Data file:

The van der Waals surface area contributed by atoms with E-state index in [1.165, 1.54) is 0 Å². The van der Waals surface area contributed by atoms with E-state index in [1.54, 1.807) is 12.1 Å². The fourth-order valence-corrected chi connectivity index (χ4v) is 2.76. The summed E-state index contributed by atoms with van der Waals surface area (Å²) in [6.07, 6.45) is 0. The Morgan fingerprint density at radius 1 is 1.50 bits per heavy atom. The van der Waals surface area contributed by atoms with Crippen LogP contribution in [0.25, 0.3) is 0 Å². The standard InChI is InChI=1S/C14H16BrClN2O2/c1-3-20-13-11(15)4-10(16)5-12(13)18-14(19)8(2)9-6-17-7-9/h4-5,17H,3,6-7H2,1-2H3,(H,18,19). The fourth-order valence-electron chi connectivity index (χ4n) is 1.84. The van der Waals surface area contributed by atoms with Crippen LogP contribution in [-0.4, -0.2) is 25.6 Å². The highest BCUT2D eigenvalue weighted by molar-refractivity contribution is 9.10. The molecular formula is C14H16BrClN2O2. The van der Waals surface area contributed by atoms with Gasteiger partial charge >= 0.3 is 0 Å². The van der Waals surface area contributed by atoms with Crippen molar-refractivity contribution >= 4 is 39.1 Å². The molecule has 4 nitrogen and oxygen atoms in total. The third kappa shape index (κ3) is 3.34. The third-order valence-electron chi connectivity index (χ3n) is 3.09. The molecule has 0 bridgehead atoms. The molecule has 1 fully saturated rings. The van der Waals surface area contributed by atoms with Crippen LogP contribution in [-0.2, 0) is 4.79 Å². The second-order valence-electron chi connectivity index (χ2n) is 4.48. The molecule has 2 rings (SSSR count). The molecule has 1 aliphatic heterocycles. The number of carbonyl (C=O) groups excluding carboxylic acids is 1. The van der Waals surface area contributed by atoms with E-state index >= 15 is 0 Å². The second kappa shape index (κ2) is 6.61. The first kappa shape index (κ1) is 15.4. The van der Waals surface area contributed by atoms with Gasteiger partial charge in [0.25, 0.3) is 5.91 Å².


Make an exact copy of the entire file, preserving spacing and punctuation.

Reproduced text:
The van der Waals surface area contributed by atoms with E-state index in [1.165, 1.54) is 0 Å². The van der Waals surface area contributed by atoms with E-state index in [1.54, 1.807) is 12.1 Å². The fourth-order valence-corrected chi connectivity index (χ4v) is 2.76. The summed E-state index contributed by atoms with van der Waals surface area (Å²) in [6.07, 6.45) is 0. The Morgan fingerprint density at radius 1 is 1.50 bits per heavy atom. The van der Waals surface area contributed by atoms with Crippen LogP contribution in [0.25, 0.3) is 0 Å². The standard InChI is InChI=1S/C14H16BrClN2O2/c1-3-20-13-11(15)4-10(16)5-12(13)18-14(19)8(2)9-6-17-7-9/h4-5,17H,3,6-7H2,1-2H3,(H,18,19). The fourth-order valence-electron chi connectivity index (χ4n) is 1.84. The van der Waals surface area contributed by atoms with Crippen LogP contribution in [-0.4, -0.2) is 25.6 Å². The highest BCUT2D eigenvalue weighted by molar-refractivity contribution is 9.10. The molecular formula is C14H16BrClN2O2. The van der Waals surface area contributed by atoms with Gasteiger partial charge >= 0.3 is 0 Å². The van der Waals surface area contributed by atoms with Crippen molar-refractivity contribution >= 4 is 39.1 Å². The molecule has 4 nitrogen and oxygen atoms in total. The third kappa shape index (κ3) is 3.34. The third-order valence-electron chi connectivity index (χ3n) is 3.09. The molecule has 0 bridgehead atoms. The molecule has 1 fully saturated rings. The van der Waals surface area contributed by atoms with Crippen LogP contribution in [-0.2, 0) is 4.79 Å². The second-order valence-electron chi connectivity index (χ2n) is 4.48. The molecule has 2 rings (SSSR count). The molecule has 1 aliphatic heterocycles. The number of carbonyl (C=O) groups excluding carboxylic acids is 1. The van der Waals surface area contributed by atoms with E-state index >= 15 is 0 Å². The second kappa shape index (κ2) is 6.61. The first kappa shape index (κ1) is 15.4. The van der Waals surface area contributed by atoms with Gasteiger partial charge in [0.25, 0.3) is 5.91 Å².